From the labs: IT's future today

The future of IT is taking shape in the form of next-generation computing technologies under development in today's R&D labs

For all its promise of revolution, the computing industry often lags behind expectations. After all, your netbook is really just a laptop, only smaller and cheaper. The chip that powers your PC today has a direct lineage back to the Pentiums of yesterday. Your latest hard drive might hold 2TB, but it's still just a hard drive. Where's the real innovation?

In the labs, of course.

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Researchers in labs at major IT vendors and universities continue to point the way forward. Products and ideas dreamed up in these labs have the potential to shake up the IT industry. From the network to storage systems to the securing of sensitive data to the way in which end-users will one day interact with computing interfaces -- every facet of the enterprise is being pushed in revolutionary directions.

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Here are just a few of the ideas evolving in today's labs -- future technologies that could be arriving sooner than you think.

Processors: Breaking Moore's Law
The story of computing since the mid-20th century has largely been the race against Moore's Law. Named for Intel co-founder Gordon E. Moore, the conjecture posits that integrated circuits will double in performance every 18 months. In practice, Moore's prediction has held mostly true. Even as chipmakers have drawn close to the practical limits of modern processor design, the advent of multicore CPUs has allowed them to cram ever more power into increasingly compact chip packages.

But some scientists see Moore's Law nearing the end of its useful life, and not because processors will stop getting faster. Rather, they believe computing will soon undergo a quantum leap. Quantum computers, devices that derive their processing power from the curious properties of subatomic particles, are widely seen as the next major evolution in computing. But while scientists struggle to build practical quantum computers -- even the most successful experiments to date have solved only simple calculations -- a number of other processor technologies in the works could prove equally revolutionary.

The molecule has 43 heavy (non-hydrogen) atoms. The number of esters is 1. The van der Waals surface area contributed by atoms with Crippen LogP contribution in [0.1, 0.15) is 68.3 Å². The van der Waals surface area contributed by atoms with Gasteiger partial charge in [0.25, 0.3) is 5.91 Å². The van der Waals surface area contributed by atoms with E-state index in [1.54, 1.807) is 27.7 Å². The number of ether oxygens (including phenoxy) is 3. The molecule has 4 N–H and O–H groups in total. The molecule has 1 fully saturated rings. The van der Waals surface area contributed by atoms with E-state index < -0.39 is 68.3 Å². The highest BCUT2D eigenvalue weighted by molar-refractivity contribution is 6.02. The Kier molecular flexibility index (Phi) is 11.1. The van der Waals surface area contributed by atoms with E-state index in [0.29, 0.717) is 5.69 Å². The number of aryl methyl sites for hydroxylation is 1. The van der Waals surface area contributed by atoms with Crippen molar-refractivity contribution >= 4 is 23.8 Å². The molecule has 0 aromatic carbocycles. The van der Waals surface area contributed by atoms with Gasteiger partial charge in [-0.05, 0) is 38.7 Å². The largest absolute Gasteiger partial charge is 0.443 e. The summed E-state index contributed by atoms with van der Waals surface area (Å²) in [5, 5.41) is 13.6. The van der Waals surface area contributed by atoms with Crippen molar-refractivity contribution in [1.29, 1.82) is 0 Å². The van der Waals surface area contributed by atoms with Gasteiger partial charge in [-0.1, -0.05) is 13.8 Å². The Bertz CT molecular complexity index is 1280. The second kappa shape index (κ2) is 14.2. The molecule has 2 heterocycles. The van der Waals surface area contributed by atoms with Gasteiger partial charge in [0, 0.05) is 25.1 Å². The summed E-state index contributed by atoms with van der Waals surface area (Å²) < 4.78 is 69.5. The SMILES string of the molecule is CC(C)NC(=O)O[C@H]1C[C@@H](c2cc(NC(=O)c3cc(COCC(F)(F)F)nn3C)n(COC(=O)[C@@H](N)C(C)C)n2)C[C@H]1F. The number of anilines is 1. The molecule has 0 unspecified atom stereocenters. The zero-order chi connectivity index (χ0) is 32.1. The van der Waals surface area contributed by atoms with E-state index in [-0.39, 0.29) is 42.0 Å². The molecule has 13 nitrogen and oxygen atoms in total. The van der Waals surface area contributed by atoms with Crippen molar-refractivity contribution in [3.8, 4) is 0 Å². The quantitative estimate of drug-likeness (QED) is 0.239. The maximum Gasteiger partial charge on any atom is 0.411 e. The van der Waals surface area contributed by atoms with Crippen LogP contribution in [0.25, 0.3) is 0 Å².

At the University of Illinois, Professor Rakesh Kumar has proposed a novel way to improve the speed of current CPUs: Cut the brakes. Today's chips, he says, spend too much time trying to get every calculation exactly right, while real-life integrated circuits make mistakes all the time. Ensuring flawless performance forces chips to consume more power than necessary, making it difficult to shrink the size of the components on the chip. Not every crash is a catastrophe, says Kumar, whose team is working on fault-tolerant rather than error-free processor designs. Combined with software that can cope with CPU errors when they occur, these so-called stochastic chips could run faster at lower power levels without worrying about flying out of control.

Meanwhile, teams from Michigan Technological University and Japan's National Institute for Materials Science are trying a far more radical approach. They've forgone silicon altogether, instead using DDQ -- a compound composed of carbon, nitrogen, oxygen, and chlorine -- to build a molecular computer that they claim already mimics the parallel processing structure of the human brain. A truly brainlike computer would outperform current CPUs by orders of magnitude. And because their design uses organic molecules, the researchers believe such computers could be grown from algae, rather than having to be constructed using industrial chemical processes.

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